The story appears on

Page A11

March 11, 2012

GET this page in PDF

Free for subscribers

View shopping cart

Related News

Home » Feature » Art and Culture

A trip through violin music history

VIOLINIST Ning Feng believes every composition is special. As such, he treats each piece equally, whether it's a more serious piece by Beethoven or something light by the Gershwins.

"Each piece is special in its own way, and I hope the audience can also feel this while listening," says Ning, who will perform at Shanghai Oriental Art Center on March 17 after completing a tour of Europe.

He plans to perform Mozart's Violin Sonata in D Major, Beethoven's violin sonata in A minor and his Kreutzer sonata, Shostakovitch's Prelude, Tchaikovsky's "Souvenir D'un Lieu Cher" and the Gershwins' "Porgy and Bess."

"I wanted to present an evening with violin works from different time periods and convey an overall view of violin pieces of different styles," says Ning, who started playing at the age of four. "The first half is more academic, such as the two classical violin sonatas by Mozart and Beethoven, while the second part is more 'fun' with shorter pieces by different composers like Tchaikovsky, Shostakovich and Gershwin."

Ning says the violin sound is the closest an instrument comes to the human voice, which is what makes it so attractive.

While studying at the Royal Academy of Music, Ning's performance of Bach's "Chaconne" impressed famous violinist and conductor Yehudi Menuhin.

He later wrote a recommendation for Ning stating that Ning's performance touched him deeply, and his gifts and talents in music will lead him to a bright future.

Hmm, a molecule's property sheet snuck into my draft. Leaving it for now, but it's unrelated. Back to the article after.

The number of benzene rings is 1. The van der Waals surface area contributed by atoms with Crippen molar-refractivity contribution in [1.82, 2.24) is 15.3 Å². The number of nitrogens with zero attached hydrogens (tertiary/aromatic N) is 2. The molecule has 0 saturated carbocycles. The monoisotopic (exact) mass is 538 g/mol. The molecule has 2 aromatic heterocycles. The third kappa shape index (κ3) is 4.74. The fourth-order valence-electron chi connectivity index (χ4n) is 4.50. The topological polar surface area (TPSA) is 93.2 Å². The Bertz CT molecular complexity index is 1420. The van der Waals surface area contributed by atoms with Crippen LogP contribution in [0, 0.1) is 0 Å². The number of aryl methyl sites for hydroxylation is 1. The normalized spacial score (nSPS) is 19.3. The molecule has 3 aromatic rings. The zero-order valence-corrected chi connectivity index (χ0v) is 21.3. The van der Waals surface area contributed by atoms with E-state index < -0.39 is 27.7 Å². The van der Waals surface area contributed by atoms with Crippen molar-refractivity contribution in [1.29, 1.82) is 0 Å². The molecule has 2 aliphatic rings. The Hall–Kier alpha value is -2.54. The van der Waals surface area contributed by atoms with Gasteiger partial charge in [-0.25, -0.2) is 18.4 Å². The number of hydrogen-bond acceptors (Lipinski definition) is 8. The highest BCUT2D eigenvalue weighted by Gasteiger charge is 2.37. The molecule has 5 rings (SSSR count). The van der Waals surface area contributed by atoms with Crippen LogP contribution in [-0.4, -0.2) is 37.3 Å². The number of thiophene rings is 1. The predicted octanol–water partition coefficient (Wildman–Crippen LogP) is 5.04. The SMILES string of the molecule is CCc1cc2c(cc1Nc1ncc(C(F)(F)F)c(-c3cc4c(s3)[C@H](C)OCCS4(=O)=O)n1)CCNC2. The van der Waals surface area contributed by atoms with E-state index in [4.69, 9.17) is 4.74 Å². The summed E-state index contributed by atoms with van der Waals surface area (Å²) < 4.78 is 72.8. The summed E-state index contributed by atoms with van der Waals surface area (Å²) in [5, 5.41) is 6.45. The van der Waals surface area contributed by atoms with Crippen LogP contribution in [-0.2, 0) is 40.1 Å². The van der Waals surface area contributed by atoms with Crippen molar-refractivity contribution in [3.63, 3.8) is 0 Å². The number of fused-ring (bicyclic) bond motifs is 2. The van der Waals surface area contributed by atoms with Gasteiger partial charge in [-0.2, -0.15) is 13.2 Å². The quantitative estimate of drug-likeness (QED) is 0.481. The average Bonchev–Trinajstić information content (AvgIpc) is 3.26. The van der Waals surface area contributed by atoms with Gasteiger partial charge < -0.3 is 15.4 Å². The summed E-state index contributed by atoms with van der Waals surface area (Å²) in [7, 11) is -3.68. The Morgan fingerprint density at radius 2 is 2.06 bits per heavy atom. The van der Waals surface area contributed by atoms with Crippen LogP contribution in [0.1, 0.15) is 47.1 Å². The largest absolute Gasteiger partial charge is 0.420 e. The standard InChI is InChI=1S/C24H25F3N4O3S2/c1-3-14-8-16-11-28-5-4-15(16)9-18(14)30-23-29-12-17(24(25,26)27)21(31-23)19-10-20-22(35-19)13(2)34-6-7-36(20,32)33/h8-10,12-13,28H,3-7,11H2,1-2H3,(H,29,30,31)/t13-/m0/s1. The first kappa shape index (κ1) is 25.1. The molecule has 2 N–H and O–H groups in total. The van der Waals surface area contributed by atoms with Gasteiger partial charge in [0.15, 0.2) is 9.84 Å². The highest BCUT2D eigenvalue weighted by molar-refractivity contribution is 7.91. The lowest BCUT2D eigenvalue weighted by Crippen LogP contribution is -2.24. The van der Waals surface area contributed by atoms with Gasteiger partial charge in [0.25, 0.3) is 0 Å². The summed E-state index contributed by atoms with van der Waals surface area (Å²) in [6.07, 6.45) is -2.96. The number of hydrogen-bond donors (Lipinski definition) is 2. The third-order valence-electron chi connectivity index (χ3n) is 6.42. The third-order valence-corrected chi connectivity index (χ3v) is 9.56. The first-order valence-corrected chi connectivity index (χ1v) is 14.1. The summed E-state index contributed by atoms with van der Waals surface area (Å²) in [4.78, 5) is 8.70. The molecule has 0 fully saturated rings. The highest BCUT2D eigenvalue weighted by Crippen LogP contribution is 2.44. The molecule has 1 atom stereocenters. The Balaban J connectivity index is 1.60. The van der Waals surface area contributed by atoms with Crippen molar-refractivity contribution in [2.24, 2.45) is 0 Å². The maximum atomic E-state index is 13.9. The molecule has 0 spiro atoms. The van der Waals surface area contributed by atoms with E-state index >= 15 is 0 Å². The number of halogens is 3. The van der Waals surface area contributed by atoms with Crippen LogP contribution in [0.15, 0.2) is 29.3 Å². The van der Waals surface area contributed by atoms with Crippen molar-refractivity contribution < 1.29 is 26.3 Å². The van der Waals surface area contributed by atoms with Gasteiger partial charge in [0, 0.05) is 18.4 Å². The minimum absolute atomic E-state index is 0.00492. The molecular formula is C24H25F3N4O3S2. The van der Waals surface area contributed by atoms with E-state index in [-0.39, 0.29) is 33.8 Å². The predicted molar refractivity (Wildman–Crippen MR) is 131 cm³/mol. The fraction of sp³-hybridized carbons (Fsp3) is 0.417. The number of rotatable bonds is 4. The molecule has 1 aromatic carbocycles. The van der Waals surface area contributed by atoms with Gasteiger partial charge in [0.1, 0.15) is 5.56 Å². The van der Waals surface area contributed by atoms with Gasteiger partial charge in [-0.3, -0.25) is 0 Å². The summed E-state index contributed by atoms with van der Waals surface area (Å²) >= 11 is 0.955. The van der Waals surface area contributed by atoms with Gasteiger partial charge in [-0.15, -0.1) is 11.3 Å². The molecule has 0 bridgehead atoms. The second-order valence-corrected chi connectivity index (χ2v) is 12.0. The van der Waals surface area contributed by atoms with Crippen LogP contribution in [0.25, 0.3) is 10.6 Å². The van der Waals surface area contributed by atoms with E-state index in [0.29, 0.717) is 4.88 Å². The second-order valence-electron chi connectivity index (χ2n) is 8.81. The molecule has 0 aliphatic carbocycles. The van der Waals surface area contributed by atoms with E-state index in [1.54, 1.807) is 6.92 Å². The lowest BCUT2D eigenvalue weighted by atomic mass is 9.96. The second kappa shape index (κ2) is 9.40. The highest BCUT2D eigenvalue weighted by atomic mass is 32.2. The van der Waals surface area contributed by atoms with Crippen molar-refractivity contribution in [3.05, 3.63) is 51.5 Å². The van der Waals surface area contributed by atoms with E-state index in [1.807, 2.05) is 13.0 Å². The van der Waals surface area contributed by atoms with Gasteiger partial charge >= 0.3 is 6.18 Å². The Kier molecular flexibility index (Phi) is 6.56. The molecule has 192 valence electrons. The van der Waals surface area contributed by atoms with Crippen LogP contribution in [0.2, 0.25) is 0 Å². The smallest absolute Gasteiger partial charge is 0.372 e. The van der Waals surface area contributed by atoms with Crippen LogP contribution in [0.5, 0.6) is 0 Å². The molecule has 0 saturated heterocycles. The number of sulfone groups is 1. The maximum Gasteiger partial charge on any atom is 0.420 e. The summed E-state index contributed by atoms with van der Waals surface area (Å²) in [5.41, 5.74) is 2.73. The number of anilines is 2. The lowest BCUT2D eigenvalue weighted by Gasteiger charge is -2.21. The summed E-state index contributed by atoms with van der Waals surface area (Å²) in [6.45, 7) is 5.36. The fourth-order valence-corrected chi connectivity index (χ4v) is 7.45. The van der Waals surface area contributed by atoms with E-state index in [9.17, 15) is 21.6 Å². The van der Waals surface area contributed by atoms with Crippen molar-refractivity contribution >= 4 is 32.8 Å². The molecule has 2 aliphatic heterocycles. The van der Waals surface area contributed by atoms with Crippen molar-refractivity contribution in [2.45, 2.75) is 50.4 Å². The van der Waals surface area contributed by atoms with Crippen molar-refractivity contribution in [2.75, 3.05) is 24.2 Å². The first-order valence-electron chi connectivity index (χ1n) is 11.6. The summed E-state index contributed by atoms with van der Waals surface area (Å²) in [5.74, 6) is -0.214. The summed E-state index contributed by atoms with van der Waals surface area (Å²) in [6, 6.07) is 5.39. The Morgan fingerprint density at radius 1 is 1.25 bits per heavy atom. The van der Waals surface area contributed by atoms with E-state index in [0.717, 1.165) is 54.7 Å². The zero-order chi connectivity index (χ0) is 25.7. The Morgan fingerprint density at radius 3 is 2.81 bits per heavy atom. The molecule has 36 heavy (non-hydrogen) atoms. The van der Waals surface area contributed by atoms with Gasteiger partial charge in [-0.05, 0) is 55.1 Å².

Ning says he has long been a fan of Jascha Heifetz, who he believes to be the king of violinists. Heifetz set a standard for the modern violin almost 100 years ago.

All violinists now try to reach that standard. "Personally, every time I feel like I understand violin playing better, I will watch or listen to Heifetz," Ning says. "I become deeply impressed all over again and realize his greatness."

Winning numerous prizes over the years in different violin competitions, Ning received the top prize at the Paganini competition in 2006.

As a tradition, he was given the chance to play with Paganini's favorite violin - a Cannone made by Guarneri del Gesu in 1743.

"It isn't a very good looking violin, but it has a magical sound that I had never experienced before," says Ning. "It contains the sound of a beautiful soprano and grave baritone at the same time, and you can feel its sound traveling from the stage to the back row."

Many people have asked Ning about how it felt to play a Cannone. He always replies it is such a pity that he could not take it home.

Date: March 17, 7:30pm

Venue: Shanghai Oriental Art Center, 425 Dingxiang Rd, Pudong

Tickets: 80-420 yuan

Tel: 962-388


Copyright © 1999- Shanghai Daily. All rights reserved.Preferably viewed with Internet Explorer 8 or newer browsers.

沪公网安备 31010602000204号

Email this to your friend